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With less than a month left for voters to decide where they will come down on the Constitutional amendment that would add a 4 percent surtax on annual household income above $1 million, each side of the argument made its case before the Charles River Chamber on Wednesday.

The question has been years in the making and by Nov. 8 voters will have to decide whether to shift Massachusetts away from the flat income tax rate structure enshrined in the Massachusetts Constitution to allow for the surtax that is designed to raise money for transportation and education spending. If the amendment is approved, the first $1 million of household income would still be taxed at the current 5 percent tax rate and household income above that first $1 million would be taxed at an effective rate of 9 percent.

It would add an estimated $1.3 billion in annual revenue for the state, according to a report published this year by the Center for State Policy Analysis at Tufts University.

Andrew Farnitano, communications director for Fair Share Massachusetts, used his pro-surtax argument Wednesday to emphasize the small number of very wealthy taxpayers who would be imposed upon to pay more in taxes and how that revenue would benefit the state more broadly.

“Regardless of what group we’re talking about – business owners or home sellers or all taxpayers – this tax is about asking those at the very top, the top one or two percent of those groups, to pay a little bit more, just an extra 4 percent on their second million, to make these really important investments that we need to make in transportation and public education, not just next year, but 10, 20, 30 years from now to have the sustainable revenue we need to make those investments,” he said.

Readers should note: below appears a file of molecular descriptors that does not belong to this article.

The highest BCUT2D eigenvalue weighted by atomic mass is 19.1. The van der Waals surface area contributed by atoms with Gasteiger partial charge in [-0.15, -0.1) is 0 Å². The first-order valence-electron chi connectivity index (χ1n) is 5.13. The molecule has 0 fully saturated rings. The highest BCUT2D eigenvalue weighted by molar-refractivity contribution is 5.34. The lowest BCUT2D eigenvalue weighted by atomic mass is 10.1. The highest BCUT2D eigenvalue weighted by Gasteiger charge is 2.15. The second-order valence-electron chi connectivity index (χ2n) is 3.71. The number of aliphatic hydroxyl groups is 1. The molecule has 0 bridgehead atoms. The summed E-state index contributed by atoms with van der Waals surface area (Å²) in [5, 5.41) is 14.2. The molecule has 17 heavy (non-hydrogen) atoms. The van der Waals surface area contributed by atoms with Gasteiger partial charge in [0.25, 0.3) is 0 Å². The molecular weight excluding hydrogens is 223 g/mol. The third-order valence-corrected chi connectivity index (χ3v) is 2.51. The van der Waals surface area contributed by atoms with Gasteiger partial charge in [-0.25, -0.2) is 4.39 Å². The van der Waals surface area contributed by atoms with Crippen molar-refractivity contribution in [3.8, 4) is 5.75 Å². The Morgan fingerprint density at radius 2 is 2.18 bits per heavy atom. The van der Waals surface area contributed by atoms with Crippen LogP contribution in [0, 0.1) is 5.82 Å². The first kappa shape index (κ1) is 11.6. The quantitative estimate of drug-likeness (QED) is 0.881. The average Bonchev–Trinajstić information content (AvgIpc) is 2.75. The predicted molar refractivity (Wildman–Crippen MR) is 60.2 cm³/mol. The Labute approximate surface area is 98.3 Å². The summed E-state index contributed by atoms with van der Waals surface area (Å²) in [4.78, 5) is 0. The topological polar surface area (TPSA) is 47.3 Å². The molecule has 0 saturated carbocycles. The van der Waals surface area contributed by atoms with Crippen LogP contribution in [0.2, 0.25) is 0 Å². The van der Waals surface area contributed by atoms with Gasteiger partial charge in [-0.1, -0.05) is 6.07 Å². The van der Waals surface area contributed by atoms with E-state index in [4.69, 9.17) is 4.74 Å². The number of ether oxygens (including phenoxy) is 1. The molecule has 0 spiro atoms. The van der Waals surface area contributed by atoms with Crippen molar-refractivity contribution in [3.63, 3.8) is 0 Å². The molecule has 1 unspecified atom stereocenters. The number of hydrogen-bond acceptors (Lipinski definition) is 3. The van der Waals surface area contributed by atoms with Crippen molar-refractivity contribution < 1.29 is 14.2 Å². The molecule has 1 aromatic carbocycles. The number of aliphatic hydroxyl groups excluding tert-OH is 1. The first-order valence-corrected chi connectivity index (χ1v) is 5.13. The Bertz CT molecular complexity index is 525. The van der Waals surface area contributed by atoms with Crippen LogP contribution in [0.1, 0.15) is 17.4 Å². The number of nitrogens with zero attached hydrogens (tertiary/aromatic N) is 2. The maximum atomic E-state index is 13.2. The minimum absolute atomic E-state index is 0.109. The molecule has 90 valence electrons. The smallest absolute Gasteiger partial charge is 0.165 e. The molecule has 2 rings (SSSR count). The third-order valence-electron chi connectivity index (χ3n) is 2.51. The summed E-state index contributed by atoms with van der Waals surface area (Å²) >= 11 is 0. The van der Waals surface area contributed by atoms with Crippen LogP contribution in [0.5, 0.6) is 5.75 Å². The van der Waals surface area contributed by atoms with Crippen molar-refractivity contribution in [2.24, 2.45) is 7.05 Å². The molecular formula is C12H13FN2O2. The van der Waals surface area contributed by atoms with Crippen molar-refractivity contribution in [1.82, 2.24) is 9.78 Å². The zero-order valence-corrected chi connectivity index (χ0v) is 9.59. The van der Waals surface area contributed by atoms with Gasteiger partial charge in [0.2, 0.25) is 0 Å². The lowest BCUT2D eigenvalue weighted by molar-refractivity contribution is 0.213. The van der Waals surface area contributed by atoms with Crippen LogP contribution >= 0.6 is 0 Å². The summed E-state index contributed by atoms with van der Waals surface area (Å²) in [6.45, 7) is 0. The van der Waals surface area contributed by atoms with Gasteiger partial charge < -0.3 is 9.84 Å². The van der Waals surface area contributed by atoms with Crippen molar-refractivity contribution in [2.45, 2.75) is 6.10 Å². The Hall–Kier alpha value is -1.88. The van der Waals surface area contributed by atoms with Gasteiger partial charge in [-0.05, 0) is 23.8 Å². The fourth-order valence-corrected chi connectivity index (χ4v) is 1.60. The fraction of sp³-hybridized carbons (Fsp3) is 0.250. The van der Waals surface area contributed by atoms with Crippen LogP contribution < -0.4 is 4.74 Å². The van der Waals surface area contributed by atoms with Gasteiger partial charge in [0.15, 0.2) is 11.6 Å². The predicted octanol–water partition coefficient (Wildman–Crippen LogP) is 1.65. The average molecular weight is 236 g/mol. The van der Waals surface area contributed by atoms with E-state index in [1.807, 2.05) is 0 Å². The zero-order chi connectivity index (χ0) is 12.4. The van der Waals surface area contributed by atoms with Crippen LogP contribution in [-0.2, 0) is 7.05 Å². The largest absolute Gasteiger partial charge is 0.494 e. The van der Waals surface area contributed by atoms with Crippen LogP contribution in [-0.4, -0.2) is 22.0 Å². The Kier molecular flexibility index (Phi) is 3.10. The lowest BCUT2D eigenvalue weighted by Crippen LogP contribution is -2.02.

Arguing against the surtax proposal Wednesday was Eileen McAnneny, the president of the Massachusetts Taxpayers Foundation, who made the case that adding a new tax burden on wealthy residents is only going to harm the state’s economic competitiveness and will drive high earners to lower tax states.

“I think it’s unnecessary at this time,” she said. “Massachusetts has so much surplus tax revenue, we’ll be giving $3 billion of it back to taxpayers. I also think that this will make Massachusetts less competitive than it is. And again, our economy is based on innovation, entrepreneurship, a highly-talented workforce, and I’m just concerned given the options they have in this post-pandemic environment that they’ll choose to live elsewhere.”

To back up his argument that the surtax would only affect people who can afford to pay more, Farnitano pointed to Department of Revenue numbers that show the surtax would apply to 24,000 households or 0.7 percent of taxpayers. And while the threshold would initially be set at $1 million – it would be adjusted based on inflation – Farnitano said that 70 percent of surtax revenue would come from people who make more than $5 million a year.

The surtax would not apply to businesses, but it could come into play for sole proprietorships or pass-through entities that pay personal income tax rather than corporate taxes. Farnitano said less than 3 percent of Massachusetts business owners have taxable personal income over $1 million that would be subject to the surtax. And when it comes to home sales, Farnitano said that there were 895 home sales last year (less than 1 percent) that would have been subject to the surtax because the gain in value minus deductions exceeded $1 million.